5b) Here we use suvat vertically. We are told the 1kg particle starts at rest so u=0, the distance it travels when the 3kg particle touches the ground is 0.4m so s=0.4, and the acceleration we already worked out as 4.9ms^-2. We use v^2 = u^2 - 2as.

    Therefore v^2 = 0^2 - 2x4.9x0.4
    v^2 = 3.92
    v = 1.98 ms^-1

    5c) Here is the question relating to what you was asking, i'll demonstrate how to answer these types of questions.
    We need to find the maximum height of the 1kg particle, the string is slack at this point. The final velocity from the previous question is 1.98 ms^-1, this occurs when the particles have being released and the string has finished being taut. At this point it is the beginning of the string being slack so we use the inital velocity as u=1.98, since this is our new starting point. Since the string is slack our acceleration will be a=-9.8ms^-2, since we are resolving upwards. The maximum height occurs when the final velocity is 0, as the particle will stop at 0ms^-1 before it comes sback down, therefore final velocity v=0. Lets call the displacement, s = h, for height.

    we can use v^2 = u^2 - 2as.

    0^2 = 1.98^2 - 2x-9.8xh
    0=3.92 -19.6h
    19.6h = 3.92
    h = 0.2m

    that is the distance travelled when the string is slack.
    We add this to the distance travelled when the string was taut which is 40cm, so 0.4m.

    max height = 0.2m + 0.4m
    =0.6m

    I hope this helps you, part c is what you are looking for I believe, disregard what I said in the previous post.
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    (Original post by Sayless)
    My bad, I described the wrong thing, I see now what you mean, my explanation before was for another question, I think this question is what you was talking about, see 5(c)

    I believe this is the little bounce thing that occurs when the string becomes slack, the question is looking for the maximum height.

    I'll take you through how I would answer a question like this:
    for 5a)
    We need to find the acceleration from the diagram so to do this we know that the lightest particle is already touching the ground and the heavy particle is mid air therefore the heavy particle is going to move downwards when released.

    Therefore the first equation is for the 3kg particle (using F=ma) resolving downwards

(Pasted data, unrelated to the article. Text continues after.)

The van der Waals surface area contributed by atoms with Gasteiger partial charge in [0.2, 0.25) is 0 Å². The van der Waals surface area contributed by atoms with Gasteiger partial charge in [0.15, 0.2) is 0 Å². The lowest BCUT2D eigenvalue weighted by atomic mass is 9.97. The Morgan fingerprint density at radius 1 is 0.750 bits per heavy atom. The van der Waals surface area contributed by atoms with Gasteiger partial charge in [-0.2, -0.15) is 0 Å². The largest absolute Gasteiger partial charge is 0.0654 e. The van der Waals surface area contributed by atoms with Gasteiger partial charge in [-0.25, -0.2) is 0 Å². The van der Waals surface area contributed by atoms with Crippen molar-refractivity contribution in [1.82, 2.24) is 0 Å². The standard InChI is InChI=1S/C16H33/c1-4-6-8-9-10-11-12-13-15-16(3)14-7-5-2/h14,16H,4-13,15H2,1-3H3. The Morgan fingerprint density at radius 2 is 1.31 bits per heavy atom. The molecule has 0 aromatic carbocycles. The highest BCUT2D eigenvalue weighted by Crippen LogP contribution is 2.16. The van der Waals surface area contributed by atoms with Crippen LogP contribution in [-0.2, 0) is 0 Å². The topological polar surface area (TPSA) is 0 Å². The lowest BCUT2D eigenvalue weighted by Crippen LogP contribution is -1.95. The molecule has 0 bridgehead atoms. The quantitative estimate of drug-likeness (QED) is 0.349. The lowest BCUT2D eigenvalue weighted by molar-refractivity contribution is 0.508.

3g - T = 3a

    now for the second equation we use the 1kg particle (using F=ma) resolving downwards
    T -g = a

    now we put them together and add them so T + -T cancels out the T so we can find acceleration like so:

    2g = 4a
    4a = 19.6
    a = 4.90ms^-2

    5b) Here we use suvat vertically. We are told the 1kg particle starts at rest so u=0, the distance it travels when the 3kg particle touches the ground is 0.4m so s=0.4, and the acceleration we already worked out as 4.9ms^-2. We use v^2 = u^2 - 2as.

    Therefore v^2 = 0^2 - 2x4.9x0.4
    v^2 = 3.92
    v = 1.98 ms^-1

    5c) Here is the question relating to what you was asking, i'll demonstrate how to answer these types of questions.
    We need to find the maximum height of the 1kg particle, the string is slack at this point. The final velocity from the previous question is 1.98 ms^-1, this occurs when the particles have being released and the string has finished being taut. At this point it is the beginning of the string being slack so we use the inital velocity as u=1.98, since this is our new starting point. Since the string is slack our acceleration will be a=-9.8ms^-2, since we are resolving upwards. The maximum height occurs when the final velocity is 0, as the particle will stop at 0ms^-1 before it comes sback down, therefore final velocity v=0. Lets call the displacement, s = h, for height.

    we can use v^2 = u^2 - 2as.

    0^2 = 1.98^2 - 2x-9.8xh
    0=3.92 -19.6h
    19.6h = 3.92
    h = 0.2m

    that is the distance travelled when the string is slack.
    We add this to the distance travelled when the string was taut which is 40cm, so 0.4m.

    max height = 0.2m + 0.4m
    =0.6m

    I hope this helps you, part c is what you are looking for I believe, disregard what I said in the previous post.
    Thanks for getting back to this, I understand this. This is not the exam board that I am doing but it still helps me. I am doing Edexcel and their question is slightly different to this.